https://thediplomat....d-thayer-mahan/

Potential U.S. adversaries are studying the ideas of the great maritime strategist; we should be doing the same.

The outlook for U.S. maritime strategic thought is less than rosy, but 19th-century theorist Alfred Thayer Mahan can still help to mend the situation. Not only are his fundamental ideas encoded in the sea services’ cultural DNA, but his works have attracted the interest of Navy leadership, notably that of Chief of Naval Operations Admiral John Richardson, who invokes Mahan in his “Design for Maintaining Maritime Superiority.” As well, rising powers such as China pay homage to and draw inspiration from the evangelist of U.S. sea power.1 In light of this groundswell of interest, we espouse an ongoing renaissance in reading and debating Mahan’s treatises while speculating about the asymmetries his ideas could foster between seafaring states that hew to his thought and those that do not.

Mahan himself conceded that his most ardent admirers resided overseas, including in Great Britain, Japan, and Germany.2 Not until the Spanish-American War appeared to ratify his theories of marine supremacy—giving the United States a modest island empire to sustain foreign trade and commerce, all defended by a modern battle fleet—did Mahan become a household name for ordinary Americans. The naval historian also feared that the United States was not a natural seagoing nation. It straddled a continent, and thus had the luxury of turning inward. North America was abundantly endowed with natural resources. Unlike Britons, consequently, Americans had little need to venture seaward in search of prosperity.3 Forgetfulness toward the sea might prevail without compelling incentives.

Today, aside from a dozen or so Advanced Strategy Program students each year, Naval War College students are exposed to Mahan and his writings in only cursory fashion.4 They read from his landmark treatise, The Influence of Sea Power upon History, 1660–1783, selections that establish his six “determinants” of maritime might and give his account of the Anglo-American maritime war of 1778.5 At 140 pages, this is a slim selection from an author whose scholarly output was so prodigious that his bibliography alone fills a book.6 And the Naval War College furnishes the most exposure to Mahan’s sea-power theories of any service college or civilian professional school. Coverage elsewhere is even sparser. We aim to change that by demonstrating the theorist’s continuing relevance to contemporary problems.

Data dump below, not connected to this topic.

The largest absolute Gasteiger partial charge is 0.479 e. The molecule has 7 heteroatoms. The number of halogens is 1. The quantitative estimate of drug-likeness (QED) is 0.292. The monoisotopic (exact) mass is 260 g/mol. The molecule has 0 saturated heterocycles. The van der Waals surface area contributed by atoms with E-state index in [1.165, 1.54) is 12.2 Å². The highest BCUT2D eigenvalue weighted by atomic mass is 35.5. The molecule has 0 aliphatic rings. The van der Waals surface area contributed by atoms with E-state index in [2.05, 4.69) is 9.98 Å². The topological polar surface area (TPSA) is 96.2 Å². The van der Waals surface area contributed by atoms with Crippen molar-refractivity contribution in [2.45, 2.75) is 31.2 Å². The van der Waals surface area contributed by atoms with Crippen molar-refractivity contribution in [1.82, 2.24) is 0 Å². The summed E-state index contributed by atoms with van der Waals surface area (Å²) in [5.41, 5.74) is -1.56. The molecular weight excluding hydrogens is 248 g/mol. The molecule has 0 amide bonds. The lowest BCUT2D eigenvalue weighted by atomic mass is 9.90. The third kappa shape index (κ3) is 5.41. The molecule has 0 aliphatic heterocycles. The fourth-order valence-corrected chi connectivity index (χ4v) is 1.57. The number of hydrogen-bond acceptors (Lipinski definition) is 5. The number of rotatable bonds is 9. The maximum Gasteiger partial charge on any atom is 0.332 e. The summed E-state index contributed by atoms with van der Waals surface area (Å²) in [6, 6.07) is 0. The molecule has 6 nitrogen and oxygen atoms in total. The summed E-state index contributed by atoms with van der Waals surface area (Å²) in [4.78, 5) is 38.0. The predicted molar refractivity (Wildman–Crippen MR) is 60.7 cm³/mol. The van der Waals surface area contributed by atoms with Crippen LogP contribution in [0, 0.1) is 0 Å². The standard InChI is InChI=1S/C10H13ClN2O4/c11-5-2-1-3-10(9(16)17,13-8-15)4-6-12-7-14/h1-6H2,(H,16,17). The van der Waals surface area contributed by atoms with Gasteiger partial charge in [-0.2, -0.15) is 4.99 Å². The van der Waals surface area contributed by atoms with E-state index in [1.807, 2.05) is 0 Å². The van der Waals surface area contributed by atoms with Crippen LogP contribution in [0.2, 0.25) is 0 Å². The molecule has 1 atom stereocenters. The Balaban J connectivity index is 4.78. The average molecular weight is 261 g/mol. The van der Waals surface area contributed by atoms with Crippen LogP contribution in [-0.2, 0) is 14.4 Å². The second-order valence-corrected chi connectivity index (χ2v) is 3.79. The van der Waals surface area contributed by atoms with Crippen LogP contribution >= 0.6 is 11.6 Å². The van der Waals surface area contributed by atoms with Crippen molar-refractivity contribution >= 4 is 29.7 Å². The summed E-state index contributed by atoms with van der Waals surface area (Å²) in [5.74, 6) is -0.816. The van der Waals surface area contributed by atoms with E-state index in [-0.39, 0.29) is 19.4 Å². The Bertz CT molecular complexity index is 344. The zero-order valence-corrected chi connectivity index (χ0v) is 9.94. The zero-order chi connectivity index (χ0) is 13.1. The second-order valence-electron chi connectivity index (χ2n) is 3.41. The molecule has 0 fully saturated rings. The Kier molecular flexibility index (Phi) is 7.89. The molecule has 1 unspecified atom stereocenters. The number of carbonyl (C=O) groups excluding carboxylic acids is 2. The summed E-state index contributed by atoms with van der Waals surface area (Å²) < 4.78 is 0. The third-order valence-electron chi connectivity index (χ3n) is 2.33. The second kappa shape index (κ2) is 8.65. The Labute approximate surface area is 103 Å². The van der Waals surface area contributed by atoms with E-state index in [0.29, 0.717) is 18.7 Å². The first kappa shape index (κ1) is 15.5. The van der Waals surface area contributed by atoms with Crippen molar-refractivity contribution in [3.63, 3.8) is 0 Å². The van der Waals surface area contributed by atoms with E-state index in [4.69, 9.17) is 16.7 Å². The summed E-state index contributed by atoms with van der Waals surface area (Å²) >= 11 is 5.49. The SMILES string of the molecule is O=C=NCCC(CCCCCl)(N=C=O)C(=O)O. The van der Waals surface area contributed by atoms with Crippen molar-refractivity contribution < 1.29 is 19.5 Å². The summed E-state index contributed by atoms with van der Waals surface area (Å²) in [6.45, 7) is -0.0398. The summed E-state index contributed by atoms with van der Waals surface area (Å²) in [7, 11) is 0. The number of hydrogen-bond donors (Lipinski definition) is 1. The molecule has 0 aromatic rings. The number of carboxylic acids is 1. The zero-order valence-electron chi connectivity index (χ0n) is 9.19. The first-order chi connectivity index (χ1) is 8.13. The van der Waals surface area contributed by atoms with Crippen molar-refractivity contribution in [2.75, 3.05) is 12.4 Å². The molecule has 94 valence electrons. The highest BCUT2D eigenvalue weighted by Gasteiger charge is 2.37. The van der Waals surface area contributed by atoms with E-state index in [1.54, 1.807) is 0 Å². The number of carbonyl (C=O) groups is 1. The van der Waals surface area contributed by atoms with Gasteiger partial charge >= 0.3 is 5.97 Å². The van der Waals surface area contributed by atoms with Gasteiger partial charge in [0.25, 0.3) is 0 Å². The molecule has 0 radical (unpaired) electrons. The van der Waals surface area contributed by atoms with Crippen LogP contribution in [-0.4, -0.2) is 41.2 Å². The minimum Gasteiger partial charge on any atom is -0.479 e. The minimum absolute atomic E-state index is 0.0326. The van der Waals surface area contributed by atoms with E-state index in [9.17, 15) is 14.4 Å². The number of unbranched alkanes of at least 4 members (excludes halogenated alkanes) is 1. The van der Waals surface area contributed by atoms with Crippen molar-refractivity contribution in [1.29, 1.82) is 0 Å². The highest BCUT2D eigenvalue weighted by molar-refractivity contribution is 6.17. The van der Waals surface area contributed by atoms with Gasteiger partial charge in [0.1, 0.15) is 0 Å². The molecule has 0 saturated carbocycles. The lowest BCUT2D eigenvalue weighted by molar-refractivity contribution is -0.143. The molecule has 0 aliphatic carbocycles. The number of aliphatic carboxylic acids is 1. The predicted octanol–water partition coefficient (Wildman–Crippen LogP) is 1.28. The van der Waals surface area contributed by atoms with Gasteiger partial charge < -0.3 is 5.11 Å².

Mahan’s History—and the Mythology

In the past, Mahanian theory was intertwined throughout the Naval War College curriculum. Many lecturers had known him; context and operational concepts for war planning derived from Mahanian assumptions about the sea. The best example is War Plan Orange, examined by author Edward Miller, who showed how the College was integral to the “evolution” of interwar strategic thought and war planning for the Pacific. A Mahanian thread ran through all versions of War Plan Orange. War fleets, bases, concentration of force, and decisive battle were central to planning efforts.7 Knowledge from Newport’s theorist molded the core assumptions underlying study, wargaming, and planning.

But the three volumes of Mahan’s Influence of Sea Power upon History—the first, then as now, being the most widely read and recognized—laid the foundation for readers’ thinking about nautical matters. Few officers acquainted themselves intimately with Mahan’s subsequent refinements of his theories, either as students at Newport or in staff positions. Readers knew about Mahan’s six attributes that equipped states to become great naval powers. From this basis emerged a script whose acts and scenes involved amassing maritime commerce, building a battle fleet, and forward-deploying that fleet for decisive combat along enemy coastlines.

Mahan’s alleged admonishment never to divide the battle fleet crystallized that wisdom—even though this is not precisely what he advised. Mahan actually opposed strategically subdividing the fleet into detachments weaker than enemy forces they were likely to encounter in high-seas battle.8 This constituted risk management, not the fixed tactical precept found in the later mythology. The naval establishment distilled such concepts into a basic primer on uses of the sea. This primer did not arise from a thoroughgoing examination of Mahanian theory that spanned his vast corpus. A narrower version of his ideas—an abridged edition—formed the core of the curriculum at Newport.